Based on your research, has the misdiagnosis contributed towards low self-esteem?

‘I think that there has been painfully little research in the cost of a misdiagnosis of ADHD. So much attention, and understandably so, has gone towards the benefits of a proper diagnosis, which are undeniable. But so much attention has gone to that, that we’ve lost sight of the costs of over-enthusiasm for the diagnosis.

No – there are no studies of what happens to kids who have been diagnosed incorrectly, largely because there’s no way to go back and determine that the diagnosis was indeed incorrect and then trace everything from there.

And you can’t do a controlled, randomized trial where you make the proper diagnosis in some and then misdiagnose others and see what happens. You can’t in good conscience tell a child you have a behavioral disorder and treat them with stimulants, when you know they don’t have the disorder in the first place. It’s impossible.

What I fear is that the lack of studies on this phenomenon has allowed people to think that it doesn’t exist. We will never have a controlled trial on it, but that doesn’t mean we shouldn’t care and we shouldn’t try and do better.

Anyone who denies that there are countless kids who’ve been misdiagnosed with ADHD doesn’t know arithmetic. This is not a matter of opinion. The American Psychiatric Association, in its official definition of ADHD – where all of the experts have gotten together for years and years and deliberated ‘what are the symptoms, what are the constructs, where does it come from,’ they go into the four or five page definition in the DSM – they also say as part of the official definition that about 5% of kids are affected by the disorder. That’s what the consensus of the experts is. I will accept that on faith. Then why are we diagnosing 15% of children?

The CDC’s very well handled and validated work on this subject indicates that 15% of children, one if five boys nationwide, get diagnosed with ADHD. I’m not the one who is saying that there’s a misdiagnosis problem. It’s 15 being three times 5 that is saying there’s a misdiagnosis problem.

These are people for years went completely berserk when people would accuse ADHD of not existing. They would go completely insane. I understand that. Well now, these are the people saying the misdiagnosis doesn’t exist. And that’s just as insane. It’s matter of pure arithmetic.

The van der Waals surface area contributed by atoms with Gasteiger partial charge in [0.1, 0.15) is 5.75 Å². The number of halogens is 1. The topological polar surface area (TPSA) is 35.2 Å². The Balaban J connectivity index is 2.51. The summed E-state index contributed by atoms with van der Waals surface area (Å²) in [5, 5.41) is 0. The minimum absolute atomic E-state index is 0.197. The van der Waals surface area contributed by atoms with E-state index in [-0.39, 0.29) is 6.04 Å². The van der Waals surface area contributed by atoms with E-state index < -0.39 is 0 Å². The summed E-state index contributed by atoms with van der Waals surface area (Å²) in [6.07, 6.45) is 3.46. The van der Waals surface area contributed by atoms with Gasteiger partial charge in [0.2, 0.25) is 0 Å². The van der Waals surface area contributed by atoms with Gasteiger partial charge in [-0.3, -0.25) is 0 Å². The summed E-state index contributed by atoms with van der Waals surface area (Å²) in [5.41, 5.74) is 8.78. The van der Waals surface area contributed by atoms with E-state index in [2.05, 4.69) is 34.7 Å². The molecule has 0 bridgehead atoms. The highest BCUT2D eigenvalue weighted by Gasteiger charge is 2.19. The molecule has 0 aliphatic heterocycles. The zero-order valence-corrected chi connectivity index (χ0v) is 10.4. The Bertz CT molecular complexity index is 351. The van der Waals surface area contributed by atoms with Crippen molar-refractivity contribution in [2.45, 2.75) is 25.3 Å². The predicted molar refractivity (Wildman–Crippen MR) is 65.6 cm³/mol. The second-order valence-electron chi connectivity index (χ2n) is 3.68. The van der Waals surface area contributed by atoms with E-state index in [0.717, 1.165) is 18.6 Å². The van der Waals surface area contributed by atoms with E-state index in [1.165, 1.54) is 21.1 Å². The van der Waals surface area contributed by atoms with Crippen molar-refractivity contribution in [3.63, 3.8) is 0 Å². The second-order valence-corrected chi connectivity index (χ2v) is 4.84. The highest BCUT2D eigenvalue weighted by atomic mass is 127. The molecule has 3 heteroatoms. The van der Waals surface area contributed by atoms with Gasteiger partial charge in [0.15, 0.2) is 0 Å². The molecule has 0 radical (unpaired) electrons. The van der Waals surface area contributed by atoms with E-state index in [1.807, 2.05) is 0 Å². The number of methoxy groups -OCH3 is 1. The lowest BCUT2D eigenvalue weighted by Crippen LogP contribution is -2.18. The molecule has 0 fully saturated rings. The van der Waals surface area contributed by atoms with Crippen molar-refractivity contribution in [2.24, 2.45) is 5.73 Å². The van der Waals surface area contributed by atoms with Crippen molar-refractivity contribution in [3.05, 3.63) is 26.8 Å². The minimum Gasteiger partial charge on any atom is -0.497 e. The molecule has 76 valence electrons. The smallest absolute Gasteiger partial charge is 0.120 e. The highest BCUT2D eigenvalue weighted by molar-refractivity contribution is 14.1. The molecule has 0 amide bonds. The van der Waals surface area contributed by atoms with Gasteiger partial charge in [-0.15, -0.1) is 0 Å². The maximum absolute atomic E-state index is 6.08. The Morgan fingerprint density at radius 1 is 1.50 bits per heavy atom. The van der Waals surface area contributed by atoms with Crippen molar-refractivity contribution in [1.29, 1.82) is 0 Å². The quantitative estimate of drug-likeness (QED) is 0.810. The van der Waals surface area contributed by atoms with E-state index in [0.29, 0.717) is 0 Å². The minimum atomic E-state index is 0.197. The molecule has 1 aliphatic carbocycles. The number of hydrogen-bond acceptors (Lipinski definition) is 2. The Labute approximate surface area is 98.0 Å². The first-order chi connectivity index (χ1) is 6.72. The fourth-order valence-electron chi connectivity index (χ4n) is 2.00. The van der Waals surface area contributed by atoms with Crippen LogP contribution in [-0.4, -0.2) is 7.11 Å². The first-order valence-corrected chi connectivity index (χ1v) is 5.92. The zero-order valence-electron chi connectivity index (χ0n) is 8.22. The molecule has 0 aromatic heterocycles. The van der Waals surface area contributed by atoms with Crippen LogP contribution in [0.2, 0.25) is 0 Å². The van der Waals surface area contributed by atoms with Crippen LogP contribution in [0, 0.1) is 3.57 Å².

Now, let’s not get too drunk on the 5% figure. We can live with 7 or 8 – it’s an imperfect system, people are doing their best, we understand why there are going to be more kids diagnosed than perhaps there should be. We live in the real world. Let’s just accept 7 or 8 (percent). We’re still diagnosing millions of kids more than we should. Who’s going to care about them? No one is ever doing studies on them because it would never work. You can’t do a study on them. But that doesn’t mean you can’t care or can’t try to minimize the mistakes. I get somewhere in between baffled and furious at the institutional refusal to look into that.”

Do you recommend that parents have a second diagnosis? Or get their kids reevaluated?

“I think everyone needs to slow down. Parents care so much about their kids. Parents aren’t doing this on purpose. They go to the doctor and the doctor says ‘Hey, your kid might have ADHD, let’s try Adderall and see what happens.’ The parents are like, ‘OK, I know a couple of other parents whose kids benefitted from the drugs and so, yeah, I guess so Doc.’

Sometimes it gets handled with more care than that and that’s wonderful. But a lot of time it doesn’t, and the parents need to be less reflexively accepting of what is a very serious diagnosis. The doctors need to slow down, even if their insurance company doesn’t reimburse them that much for doing the proper three, four, five session diagnostic procedure.

Do it anyway! If it’s important enough to diagnose the right kids, it’s important enough to not diagnose the wrong ones.

Has there been any attempt at creating a standardized or nationally recognized evaluation to get an accurate diagnosis?

“There’s always been an attempt to, if not standardize, at least objectify the behaviors that we’re talking about, and how severe they need to be in order to qualify for a diagnosis – how to get as objective impressions as possible from parents and the teachers who know the child and have witnessed the child the most.

You’re seeing these questionnaires or symptom checklists… Unfortunately, that approach has evolved to where they’re not just using symptom scales to just get a better idea of what’s going on with the kid, they’re asking as few as six questions and if the answers fit, Boom! ‘You probably have ADHD.’

Researchers are trying and have tried for a long time to locate some sort of physical or chemical issue in the brain that is detectable through an FMRI or MRI or any sort of brain imagery, so that we can just point to a picture and say, ‘Yep, there it is.’ But we are not there yet. And so, while that work continues, we’re stuck with what remains this subjective process. It doesn’t mean it’s inherently bad. Just because there’s not a blood test for anxiety doesn’t mean you let someone suffer with severe anxiety. There’s no objective test for a concussion either. That doesn’t make it any less real. You just do your best to diagnose and handle it properly.”

Your book, ADHD NATION, who is the target or the focus? Who needs to read this book?

“I think it’s parents more than anybody else. Because they’re the ones who care so much about their children and want the best for them. Sometimes it’s an ADHD diagnosis and medication. Sometimes it’s avoiding an ADHD misdiagnosis and medication, and making sure that the child’s real underlying issues are identified and treated well.

Most parents at some point will think, ‘I wonder if Todd has ADHD’ or they will be told by somebody else, maybe a teacher, ‘Hey you might want to get your kid evaluated for ADHD’. Parents need to be armed with better information to navigate what happens after that.”

For more information about Alan Schwarz’ book ADHD Nation and to purchase a copy visit: adhdnationbook.com